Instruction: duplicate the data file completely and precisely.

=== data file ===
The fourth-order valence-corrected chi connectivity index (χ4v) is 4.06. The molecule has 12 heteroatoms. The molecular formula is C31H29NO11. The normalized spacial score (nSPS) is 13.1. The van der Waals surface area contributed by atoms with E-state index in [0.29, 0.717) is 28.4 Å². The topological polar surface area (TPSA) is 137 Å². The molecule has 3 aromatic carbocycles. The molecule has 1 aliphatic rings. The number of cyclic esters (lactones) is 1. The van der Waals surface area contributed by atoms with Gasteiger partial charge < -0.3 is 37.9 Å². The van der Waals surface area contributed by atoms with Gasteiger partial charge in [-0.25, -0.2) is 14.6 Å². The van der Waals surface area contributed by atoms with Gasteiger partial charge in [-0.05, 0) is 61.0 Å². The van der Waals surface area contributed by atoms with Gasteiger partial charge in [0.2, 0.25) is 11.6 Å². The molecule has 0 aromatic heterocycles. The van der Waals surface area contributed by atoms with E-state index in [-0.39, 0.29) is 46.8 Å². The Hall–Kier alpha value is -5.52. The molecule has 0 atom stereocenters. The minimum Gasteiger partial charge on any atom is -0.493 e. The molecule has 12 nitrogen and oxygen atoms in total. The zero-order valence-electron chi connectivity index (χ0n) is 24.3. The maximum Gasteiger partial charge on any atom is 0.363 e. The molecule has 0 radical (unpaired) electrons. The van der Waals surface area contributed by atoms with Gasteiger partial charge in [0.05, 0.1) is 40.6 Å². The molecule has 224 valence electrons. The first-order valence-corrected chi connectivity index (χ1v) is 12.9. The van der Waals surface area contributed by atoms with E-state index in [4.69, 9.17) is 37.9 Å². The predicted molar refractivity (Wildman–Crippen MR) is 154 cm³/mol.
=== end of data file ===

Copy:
The fourth-order valence-corrected chi connectivity index (χ4v) is 4.06. The molecule has 12 heteroatoms. The molecular formula is C31H29NO11. The normalized spacial score (nSPS) is 13.1. The van der Waals surface area contributed by atoms with E-state index in [0.29, 0.717) is 28.4 Å². The topological polar surface area (TPSA) is 137 Å². The molecule has 3 aromatic carbocycles. The molecule has 1 aliphatic rings. The number of cyclic esters (lactones) is 1. The van der Waals surface area contributed by atoms with Gasteiger partial charge < -0.3 is 37.9 Å². The van der Waals surface area contributed by atoms with Gasteiger partial charge in [-0.25, -0.2) is 14.6 Å². The van der Waals surface area contributed by atoms with Gasteiger partial charge in [-0.05, 0) is 61.0 Å². The van der Waals surface area contributed by atoms with Gasteiger partial charge in [0.2, 0.25) is 11.6 Å². The molecule has 0 aromatic heterocycles. The van der Waals surface area contributed by atoms with E-state index in [-0.39, 0.29) is 46.8 Å². The Hall–Kier alpha value is -5.52. The molecule has 0 atom stereocenters. The minimum Gasteiger partial charge on any atom is -0.493 e. The molecule has 12 nitrogen and oxygen atoms in total. The zero-order valence-electron chi connectivity index (χ0n) is 24.3. The maximum Gasteiger partial charge on any atom is 0.363 e. The molecule has 0 radical (unpaired) electrons. The van der Waals surface area contributed by atoms with Gasteiger partial charge in [0.05, 0.1) is 40.6 Å². The molecule has 224 valence electrons. The first-order valence-corrected chi connectivity index (χ1v) is 12.9. The van der Waals surface area contributed by atoms with E-state index in [4.69, 9.17) is 37.9 Å². The predicted molar refractivity (Wildman–Crippen MR) is 154 cm³/mol.